The Royal Mail this year has removed any Christian references from its Christmas stamps. Notorious local authority attempts to stamp out Christmas include Birmingham's 1998 decision to name its seasonal celebrations 'Winterval' and Luton's 2001 attempt to change Christmas into a Harry Potter festival by renaming its festive lights 'Luminos'.
The letter from the Forum to town halls comes at a time of deepening anger over attempts by powerful organisations to ban any public reference to Christianity. ........
The letter to councils from the Forum said: 'We are conscious that all in public life wish to be similarly inclusive, but some seem to believe, for instance, that talk about Christmas is offensive to those of other faith communities.
'This is something which we have looked at together on the national Christian Muslim Forum and all of us, both Muslims and Christians, wish that people in public positions would take correct town halls was launched by an influential coalition of Christian and Muslim leaders yesterday.
Leaders of the two faiths warned that attempts to suppress Christmas bring a backlash and Muslims get the blame.
And they said that while Christmas causes no offence to minority faiths, banning it offends almost everybody. .......
The angry rebuke came from the Christian Muslim Forum, a body set up earlier this year with the blessing of the Archbishop of Canterbury and Tony Blair.
The body sent a letter to town halls in the name of Anglican Bishop of Bolton David Gillett and senior Islamic cleric and Government adviser Dr Ataullah Siddiqui. It pleaded for an end to the suppression of Christmas and the restoration of its Christian meaning.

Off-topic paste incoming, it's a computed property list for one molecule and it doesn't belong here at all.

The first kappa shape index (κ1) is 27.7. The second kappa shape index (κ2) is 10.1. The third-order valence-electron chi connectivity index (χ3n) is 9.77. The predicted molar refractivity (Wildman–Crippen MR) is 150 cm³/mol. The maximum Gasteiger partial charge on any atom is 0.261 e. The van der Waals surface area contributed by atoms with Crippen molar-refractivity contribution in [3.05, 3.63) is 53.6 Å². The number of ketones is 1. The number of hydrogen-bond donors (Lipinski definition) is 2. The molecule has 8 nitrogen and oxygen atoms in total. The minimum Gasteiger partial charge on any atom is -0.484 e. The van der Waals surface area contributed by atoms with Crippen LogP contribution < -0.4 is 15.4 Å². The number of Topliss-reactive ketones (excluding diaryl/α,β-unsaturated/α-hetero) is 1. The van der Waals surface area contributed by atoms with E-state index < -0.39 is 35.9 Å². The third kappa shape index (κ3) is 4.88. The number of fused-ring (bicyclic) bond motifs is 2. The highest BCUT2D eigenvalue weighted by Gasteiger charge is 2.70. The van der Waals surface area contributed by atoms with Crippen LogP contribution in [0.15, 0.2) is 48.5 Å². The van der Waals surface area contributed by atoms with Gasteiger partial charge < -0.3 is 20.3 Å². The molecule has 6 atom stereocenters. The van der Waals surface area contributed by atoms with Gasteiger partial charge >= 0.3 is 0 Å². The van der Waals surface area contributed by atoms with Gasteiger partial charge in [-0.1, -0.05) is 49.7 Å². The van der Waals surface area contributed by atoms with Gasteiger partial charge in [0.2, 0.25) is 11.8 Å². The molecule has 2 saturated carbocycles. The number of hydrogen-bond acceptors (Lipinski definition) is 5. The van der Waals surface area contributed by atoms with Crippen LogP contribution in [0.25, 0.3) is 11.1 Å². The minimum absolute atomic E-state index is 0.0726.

another look at how they deal with religious festivals.'
The two leaders added: 'It is important for the 77 per cent who claim affiliation to one faith or another that these festivals should be seen and recognised, rather than banished from the public sphere.' Daily Mail 1 Dec 2006

Universities without wisdom

At Exeter the Christian Union had the usual privileges suspended, including funding and free access to university rooms. The students’ guild took the view that the Christian Union’s core beliefs were “too exclusive”. At Edinburgh the Bible was banned from halls of residence after protests from the students’ union, and the Christian Union has been banned from teaching a course about sex and relationships following complaints that it promoted homophobia. At Heriot-Watt the Christian Union has been told it cannot join the university students’ union because its core beliefs discriminate against non-Christians and those of other faiths.
This terrible stupidity and hypocrisy leave one almost speechless. It is bad enough that university students are anxious to censor others and deny them access to proper debate. That is to undermine the very nature of a university, a place where people can think and discuss the unthinkable.